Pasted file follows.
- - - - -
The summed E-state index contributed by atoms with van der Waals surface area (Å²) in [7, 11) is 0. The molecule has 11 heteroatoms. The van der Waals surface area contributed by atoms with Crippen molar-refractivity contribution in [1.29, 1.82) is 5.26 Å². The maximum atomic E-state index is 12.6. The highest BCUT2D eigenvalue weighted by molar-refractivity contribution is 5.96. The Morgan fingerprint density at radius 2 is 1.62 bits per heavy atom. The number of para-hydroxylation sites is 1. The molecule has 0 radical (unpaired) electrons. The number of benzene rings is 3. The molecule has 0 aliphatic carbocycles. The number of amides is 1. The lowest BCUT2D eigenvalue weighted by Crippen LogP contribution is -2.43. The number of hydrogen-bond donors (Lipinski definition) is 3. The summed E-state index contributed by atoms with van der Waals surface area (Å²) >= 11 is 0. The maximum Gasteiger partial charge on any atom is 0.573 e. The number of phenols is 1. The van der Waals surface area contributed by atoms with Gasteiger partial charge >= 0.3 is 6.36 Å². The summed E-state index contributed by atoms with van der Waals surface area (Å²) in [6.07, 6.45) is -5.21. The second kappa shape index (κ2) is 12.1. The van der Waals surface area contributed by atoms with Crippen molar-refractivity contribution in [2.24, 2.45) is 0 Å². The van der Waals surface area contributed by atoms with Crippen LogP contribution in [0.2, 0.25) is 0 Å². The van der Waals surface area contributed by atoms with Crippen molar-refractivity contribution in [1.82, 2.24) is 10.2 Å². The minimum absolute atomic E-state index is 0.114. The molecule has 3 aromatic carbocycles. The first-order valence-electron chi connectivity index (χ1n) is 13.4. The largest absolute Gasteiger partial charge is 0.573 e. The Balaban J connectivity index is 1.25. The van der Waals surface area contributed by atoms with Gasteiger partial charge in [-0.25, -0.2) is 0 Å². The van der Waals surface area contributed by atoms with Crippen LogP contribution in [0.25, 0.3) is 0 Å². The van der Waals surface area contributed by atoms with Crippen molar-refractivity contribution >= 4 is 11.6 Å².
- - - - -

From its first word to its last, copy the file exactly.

The summed E-state index contributed by atoms with van der Waals surface area (Å²) in [7, 11) is 0. The molecule has 11 heteroatoms. The van der Waals surface area contributed by atoms with Crippen molar-refractivity contribution in [1.29, 1.82) is 5.26 Å². The maximum atomic E-state index is 12.6. The highest BCUT2D eigenvalue weighted by molar-refractivity contribution is 5.96. The Morgan fingerprint density at radius 2 is 1.62 bits per heavy atom. The number of para-hydroxylation sites is 1. The molecule has 0 radical (unpaired) electrons. The number of benzene rings is 3. The molecule has 0 aliphatic carbocycles. The number of amides is 1. The lowest BCUT2D eigenvalue weighted by Crippen LogP contribution is -2.43. The number of hydrogen-bond donors (Lipinski definition) is 3. The summed E-state index contributed by atoms with van der Waals surface area (Å²) >= 11 is 0. The maximum Gasteiger partial charge on any atom is 0.573 e. The number of phenols is 1. The van der Waals surface area contributed by atoms with Gasteiger partial charge >= 0.3 is 6.36 Å². The summed E-state index contributed by atoms with van der Waals surface area (Å²) in [6.07, 6.45) is -5.21. The second kappa shape index (κ2) is 12.1. The van der Waals surface area contributed by atoms with Crippen molar-refractivity contribution in [2.24, 2.45) is 0 Å². The van der Waals surface area contributed by atoms with Crippen LogP contribution in [0.2, 0.25) is 0 Å². The van der Waals surface area contributed by atoms with Crippen molar-refractivity contribution in [1.82, 2.24) is 10.2 Å². The minimum absolute atomic E-state index is 0.114. The molecule has 3 aromatic carbocycles. The first-order valence-electron chi connectivity index (χ1n) is 13.4. The largest absolute Gasteiger partial charge is 0.573 e. The Balaban J connectivity index is 1.25. The van der Waals surface area contributed by atoms with Gasteiger partial charge in [-0.25, -0.2) is 0 Å². The van der Waals surface area contributed by atoms with Crippen LogP contribution in [0.25, 0.3) is 0 Å². The van der Waals surface area contributed by atoms with Crippen molar-refractivity contribution >= 4 is 11.6 Å².